Saturday, April 23, 2016

Laughter in Despair - Patti J. Smith

It was just recently a dear friend informed me her husband, who is also close to my husband and me, was diagnosed with early onset dementia. It was devastating news because we love them both so much and know what they will be facing in the coming years.

As one of the writers fortunate enough to be part of the Helping Hands Press family, I participated in a blog tour a while back on the topic of Dementia/Alzheimers. My post dealt with the challenges of being a caregiver for my mother who was afflicted. I addressed the mood swings, heartbreak, and the importance of reaching out for help … but left out the necessity of humor to temper the ever-present despair.

I had called my friend one day, telling her it was tempting to carry around a tape recorder that repeated, “You’re right, mom, I’m wrong, and I’m sorry.” (I learned early on, when my mom was having one of her bad spells and accused me of something off the wall, it was easier to just agree with her and move on instead of arguing because ten minutes later she would forget all about it.) After I had vented there was a moment of silence then all of a sudden we both burst out into laughter.

Roles have reversed … now my friend is calling me. She told me their cat is gaining quite a bit of weight. It took some time to notice that her husband would feed the cat, forget that he did and feed him again, and again … much to the pleasure of their now flabby furbaby. It also solved the mystery of the canned cat food supply that was disappearing at an alarming rate. Once again, we ended up in hysterics.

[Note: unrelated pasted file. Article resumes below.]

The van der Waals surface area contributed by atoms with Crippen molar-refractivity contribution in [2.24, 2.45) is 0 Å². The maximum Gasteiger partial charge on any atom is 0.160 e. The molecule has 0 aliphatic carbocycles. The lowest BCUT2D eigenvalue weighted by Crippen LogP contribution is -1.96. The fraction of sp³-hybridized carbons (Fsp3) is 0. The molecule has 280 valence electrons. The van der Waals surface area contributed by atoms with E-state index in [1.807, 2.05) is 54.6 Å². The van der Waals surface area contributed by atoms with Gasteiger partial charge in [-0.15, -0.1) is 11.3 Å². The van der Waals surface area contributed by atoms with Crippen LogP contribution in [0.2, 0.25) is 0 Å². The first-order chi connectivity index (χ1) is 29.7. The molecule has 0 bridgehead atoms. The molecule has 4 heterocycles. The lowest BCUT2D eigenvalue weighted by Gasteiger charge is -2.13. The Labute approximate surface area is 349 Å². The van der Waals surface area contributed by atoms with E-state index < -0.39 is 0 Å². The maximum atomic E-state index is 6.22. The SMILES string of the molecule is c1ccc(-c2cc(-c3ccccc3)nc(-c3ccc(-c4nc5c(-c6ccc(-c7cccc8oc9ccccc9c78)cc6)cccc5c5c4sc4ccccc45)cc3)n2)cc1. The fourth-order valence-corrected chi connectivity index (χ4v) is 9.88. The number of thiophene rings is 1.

Dementia is not something to joke about – it’s a cruel disease … I saw what it did to my mother and now what it’s doing to my friend’s husband. Yes, some might think we’re heartless to find any part of this tragedy humorous but in the long run, it’s those moments that shed light into the darkness and provides strength for another day.

Bob Hope wisely said, “I have seen what a laugh can do. It can transform almost unbearable tears into something bearable, even hopeful.”

P.S. One of my favorite memories was when our hospice nurse arrived one day. She always determined my mom’s state of mind by posing a question, i.e., what year it was. About a week before mom passed away we were having a particularly tough morning. The nurse asked the name of our current president. My mom frowned and with a sigh of disgust said, “Obama, and he’s an idiot.” I rushed out of the room before I cracked up in front of her and picked up the phone .

Patti J. Smith was born in Wimpole Park, England. She lived in England and Morocco as well as several state-side Air Force Bases and considers her father's last assignment, Moses Lake, Washington, her hometown. She audited for the Dept. of Labor and Veteran's Administration Offices of Inspector General, served in the U.S. Army Reserve (Transit Control Unit and Criminal Investigation Division) and recently retired as a background investigator.

Patti lives in Vista, CA with her husband and is a full-time caregiver to her uncle. She is a member of the Association of Christian Therapists, serves as a Regional Coordinator for the Silent No More Awareness Campaign and leads Rachel's Hope After-Abortion Healing Retreats.

Her writing includes devotionals, light romance and suspense, and her strong faith is reflected in each genre. She is currently working on Series II – Volume One of her Grave Obsessions series tentatively titled, “Precious Garden”. She is a prolific blogger and reader, and proudly admits to being a diehard Seattle Seahawks fan and Fantasy Football fanatic. Her travel adventures include Spain, Mexico, Canada, Australia, Fiji, South Korea and almost all states - including Hawaii and Alaska.

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  1. Loved this post - I experienced the same things with my mom and my mother-in-law. There were some times it was easier to laugh than to cry.